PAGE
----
peeling paint on pressure treated wood

However, it can be done with a little prep work. Here are a few tips:

  • Ensure the wood is dry. Perform the water test as described in the stain section above.
  • Be sure your wood is clean. You may want to use a deck cleaner before painting to remove grime and mildew. 
  • Once the wood is ready to paint, begin by applying an exterior primer that is suited for this type of lumber. Oil based primers are more likely to stick to the surface.
  • After the primer is dry, apply two coats of exterior paint. 

Pros and Cons of Pressure Treated Wood 

Before you start on your next outdoor project, consider the pros and cons of using pressure treated lumber. You may find that it's the perfect solution to your problem, or it may cause more problems that you need to solve!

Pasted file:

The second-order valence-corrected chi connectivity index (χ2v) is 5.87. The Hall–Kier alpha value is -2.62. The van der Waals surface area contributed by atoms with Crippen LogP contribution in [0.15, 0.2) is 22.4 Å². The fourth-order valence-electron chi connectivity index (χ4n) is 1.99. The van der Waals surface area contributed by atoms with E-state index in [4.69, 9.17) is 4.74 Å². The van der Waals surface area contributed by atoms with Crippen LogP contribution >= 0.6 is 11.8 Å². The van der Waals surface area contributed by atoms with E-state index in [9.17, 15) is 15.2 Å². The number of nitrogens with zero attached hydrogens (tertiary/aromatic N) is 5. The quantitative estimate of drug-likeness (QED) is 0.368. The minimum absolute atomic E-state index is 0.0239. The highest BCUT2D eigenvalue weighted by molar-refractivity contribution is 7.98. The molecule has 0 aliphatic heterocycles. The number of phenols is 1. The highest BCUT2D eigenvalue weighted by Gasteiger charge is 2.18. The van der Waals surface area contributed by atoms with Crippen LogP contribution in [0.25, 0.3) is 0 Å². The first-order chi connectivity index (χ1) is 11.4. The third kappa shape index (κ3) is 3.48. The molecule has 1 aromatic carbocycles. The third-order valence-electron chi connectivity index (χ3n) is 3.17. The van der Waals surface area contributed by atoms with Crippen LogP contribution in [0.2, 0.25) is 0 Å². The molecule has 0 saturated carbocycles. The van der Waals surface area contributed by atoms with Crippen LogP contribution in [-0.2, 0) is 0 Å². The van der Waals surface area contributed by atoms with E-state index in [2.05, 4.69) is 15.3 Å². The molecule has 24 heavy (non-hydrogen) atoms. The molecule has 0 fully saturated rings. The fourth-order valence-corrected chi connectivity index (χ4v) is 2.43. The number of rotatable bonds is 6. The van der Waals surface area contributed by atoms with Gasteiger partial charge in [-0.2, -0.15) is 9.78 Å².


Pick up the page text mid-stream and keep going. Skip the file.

1. Expensive. You're going to pay a little more for the added treatment.
  2. Heavy. Pressure treated lumber is usually heavier due to an increased moisture level. 
  3. Incision marks/green color. Consider how much of the wood will show in the finished project. Support beams under a deck won't be visible, but the surface boards will be. Use a mix of pressure treated and naturally rot resistant wood like cedar to get the best results.
  4. Toxic sawdust and fumes. You should always use a dust mask when cutting this wood, and avoid burning it. Never reuse sawdust from pressure treated lumber!
  5. Difficult to paint. If you have your heart set on paint, another type of wood may be a better choice to avoid peeling and cracking. 


  1. Resistant to insects and rot. You don't need to worry about your project rotting out within a couple of years! 
  2. Resistant to the weather. Some pressure treated wood is especially resistant to water, which is great if you live in a damp climate.
  3. Variable. Most dimensional lumber can be found in pressure treated form, so you have plenty of options for all your outdoor builds. 

Hopefully, all this information will help you on your next outdoor project! When applied correctly, pressure treated lumber can be a great material for creating a durable and lasting structure.

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pressure treated lumber guide